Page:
As discussed further below in conjunction with FIG. 4, when the media connection among the parties 110, 120, 130 must be changed to introduce or remove the mixer 150, the media exchange monitor 200 achieves the desired connectivity by initially querying the parties 110, 120, 130 for their capabilities. Thereafter, the media exchange monitor 200 instructs the parties 110, 120, 130 to establish a direct connection for a two-party call or to connect to the mixer 150 for a conference call. The media exchange monitor 200 processes the results of the capability query to select a compatible compression algorithm.

In the configuration of FIG. 1A, the first and second calling parties 110, 120 communicate directly by exchanging media, such as voice or video. The two parties 110, 120 communicate directly, without going through any intervening entity, such as a mixer, for additional processing, such as compression translation. As used herein, a router is not considered to be an intervening entity. In the packet telephony environment 100 of FIG. 1A, the third party 130 is idle.

During the two-party call shown in FIG. 1A, the first party (or device) 110 requests to convert the two-party call into a conference call, by bringing the third party 130 into the call. According to a feature of the present invention, shown in FIG. 1B, the packet telephony system 100 responds to the conference call request by connecting a mixer 150 to service the conference call between the three parties 110, 120, 130. The transition from FIG. 1A to FIG. 1B illustrates the first party 110 initiating a conference call by requesting to add the third party 130 to the two-party call between parties 110, 120.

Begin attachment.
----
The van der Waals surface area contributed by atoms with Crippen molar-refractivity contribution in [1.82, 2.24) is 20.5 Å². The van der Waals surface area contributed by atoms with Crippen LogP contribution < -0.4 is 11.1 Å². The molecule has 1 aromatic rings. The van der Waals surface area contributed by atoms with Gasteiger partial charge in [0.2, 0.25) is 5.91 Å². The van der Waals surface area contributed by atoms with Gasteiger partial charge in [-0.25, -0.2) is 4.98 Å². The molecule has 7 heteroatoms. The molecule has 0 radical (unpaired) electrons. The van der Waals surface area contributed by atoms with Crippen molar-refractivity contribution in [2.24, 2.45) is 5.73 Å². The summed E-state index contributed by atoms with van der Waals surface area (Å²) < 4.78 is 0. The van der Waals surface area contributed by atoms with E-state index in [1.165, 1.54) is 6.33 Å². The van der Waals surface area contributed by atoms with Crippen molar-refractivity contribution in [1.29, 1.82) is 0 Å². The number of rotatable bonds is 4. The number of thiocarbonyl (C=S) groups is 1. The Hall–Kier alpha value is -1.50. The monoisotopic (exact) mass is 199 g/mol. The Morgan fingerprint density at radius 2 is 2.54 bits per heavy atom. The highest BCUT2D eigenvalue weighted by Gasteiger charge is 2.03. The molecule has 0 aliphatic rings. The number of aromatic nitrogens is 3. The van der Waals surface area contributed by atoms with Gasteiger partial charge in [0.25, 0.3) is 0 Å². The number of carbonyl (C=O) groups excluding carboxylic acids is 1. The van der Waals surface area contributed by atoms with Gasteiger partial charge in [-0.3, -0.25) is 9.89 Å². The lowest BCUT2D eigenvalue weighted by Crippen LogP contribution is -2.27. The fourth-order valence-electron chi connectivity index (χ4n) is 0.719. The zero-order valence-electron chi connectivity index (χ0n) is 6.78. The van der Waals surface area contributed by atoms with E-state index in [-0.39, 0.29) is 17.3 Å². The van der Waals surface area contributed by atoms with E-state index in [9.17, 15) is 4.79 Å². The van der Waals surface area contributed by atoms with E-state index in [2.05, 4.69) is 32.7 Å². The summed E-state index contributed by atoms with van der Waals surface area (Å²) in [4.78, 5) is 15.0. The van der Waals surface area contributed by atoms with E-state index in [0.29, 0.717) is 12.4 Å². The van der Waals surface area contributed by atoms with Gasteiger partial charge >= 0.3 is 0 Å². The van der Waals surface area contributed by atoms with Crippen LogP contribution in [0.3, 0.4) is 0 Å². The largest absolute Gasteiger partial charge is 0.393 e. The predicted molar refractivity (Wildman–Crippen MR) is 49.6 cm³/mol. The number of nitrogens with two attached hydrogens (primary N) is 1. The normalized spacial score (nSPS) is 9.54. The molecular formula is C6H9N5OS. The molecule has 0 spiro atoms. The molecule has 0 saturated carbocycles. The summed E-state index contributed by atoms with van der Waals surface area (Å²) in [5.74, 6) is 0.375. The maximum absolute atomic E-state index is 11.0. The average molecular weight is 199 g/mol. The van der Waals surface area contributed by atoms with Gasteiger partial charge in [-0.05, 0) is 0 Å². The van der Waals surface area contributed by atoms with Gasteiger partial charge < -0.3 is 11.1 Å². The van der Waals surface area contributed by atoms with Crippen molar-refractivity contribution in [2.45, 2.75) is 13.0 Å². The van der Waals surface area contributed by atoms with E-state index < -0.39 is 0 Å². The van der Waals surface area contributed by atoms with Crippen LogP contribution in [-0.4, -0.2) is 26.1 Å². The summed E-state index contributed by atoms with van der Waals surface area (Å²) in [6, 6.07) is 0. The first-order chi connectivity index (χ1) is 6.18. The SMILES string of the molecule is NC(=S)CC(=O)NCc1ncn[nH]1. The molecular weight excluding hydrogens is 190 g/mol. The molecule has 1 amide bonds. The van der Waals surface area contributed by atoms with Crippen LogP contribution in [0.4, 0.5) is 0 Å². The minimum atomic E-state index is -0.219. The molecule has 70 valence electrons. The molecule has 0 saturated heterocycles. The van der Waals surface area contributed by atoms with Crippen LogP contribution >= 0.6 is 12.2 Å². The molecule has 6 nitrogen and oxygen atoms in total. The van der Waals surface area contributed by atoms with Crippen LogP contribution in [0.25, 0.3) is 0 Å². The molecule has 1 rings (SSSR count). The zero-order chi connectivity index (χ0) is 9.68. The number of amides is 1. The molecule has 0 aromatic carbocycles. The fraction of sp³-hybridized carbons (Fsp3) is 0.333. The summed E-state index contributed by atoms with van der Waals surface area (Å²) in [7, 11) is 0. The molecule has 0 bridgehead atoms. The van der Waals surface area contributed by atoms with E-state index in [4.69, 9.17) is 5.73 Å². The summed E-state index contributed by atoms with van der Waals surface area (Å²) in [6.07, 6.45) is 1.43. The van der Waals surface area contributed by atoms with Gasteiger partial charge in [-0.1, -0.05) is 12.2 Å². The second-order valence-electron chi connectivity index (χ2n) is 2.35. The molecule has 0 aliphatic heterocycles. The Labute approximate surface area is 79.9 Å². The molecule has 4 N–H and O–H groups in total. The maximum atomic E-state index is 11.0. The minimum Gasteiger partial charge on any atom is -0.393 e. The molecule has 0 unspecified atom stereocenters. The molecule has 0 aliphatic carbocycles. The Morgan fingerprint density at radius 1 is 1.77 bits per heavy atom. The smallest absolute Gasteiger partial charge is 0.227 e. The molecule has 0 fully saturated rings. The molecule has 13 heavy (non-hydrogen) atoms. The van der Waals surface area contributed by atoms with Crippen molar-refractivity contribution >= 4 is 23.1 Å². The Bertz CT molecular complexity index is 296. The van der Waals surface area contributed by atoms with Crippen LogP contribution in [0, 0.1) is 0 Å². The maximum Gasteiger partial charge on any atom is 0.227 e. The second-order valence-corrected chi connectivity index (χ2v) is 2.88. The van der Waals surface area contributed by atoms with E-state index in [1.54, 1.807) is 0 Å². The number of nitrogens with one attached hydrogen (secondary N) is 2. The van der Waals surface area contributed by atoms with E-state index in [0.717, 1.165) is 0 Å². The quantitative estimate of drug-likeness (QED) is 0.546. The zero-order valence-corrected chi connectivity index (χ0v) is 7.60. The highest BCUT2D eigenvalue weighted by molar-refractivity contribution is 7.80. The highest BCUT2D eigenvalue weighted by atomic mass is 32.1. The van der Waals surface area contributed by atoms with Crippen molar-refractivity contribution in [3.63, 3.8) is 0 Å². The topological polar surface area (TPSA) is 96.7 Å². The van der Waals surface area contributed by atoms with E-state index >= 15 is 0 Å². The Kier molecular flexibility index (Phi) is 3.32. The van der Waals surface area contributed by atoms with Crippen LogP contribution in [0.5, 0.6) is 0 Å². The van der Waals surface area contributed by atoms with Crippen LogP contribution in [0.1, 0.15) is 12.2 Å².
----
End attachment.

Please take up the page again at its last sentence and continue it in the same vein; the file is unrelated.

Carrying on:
The packet telephony system 100 introduces the mixer into the two-party call in accordance with the present invention by reconnecting the media (or data) stream of both parties 110, 120 with the mixer 150, in a manner discussed below, and then ringing the third party 130. When the third party 130 answers the call, the media (or data) stream of the third party 130 is connected to the mixer 150 as well. Thereafter, if additional parties are added to the conference call, the media (or data) stream of the subsequent parties can also be connected to the mixer 150.

According to a further feature of the present invention, the mixer 150 (FIG. 1B) is removed from a conference call when a third party 130 drops out of the conference call, leaving only two parties 110, 120 behind. In one implementation, the mixer is removed from the conference call only if the two remaining parties 110, 120 can exchange media directly. Thereafter, the two remaining parties 110, 120 are prompted to establish a direct media connection, without participation of the mixer 150. The transition from FIG. 1B to FIG. 1A illustrates the third party 130 dropping out of the conference call.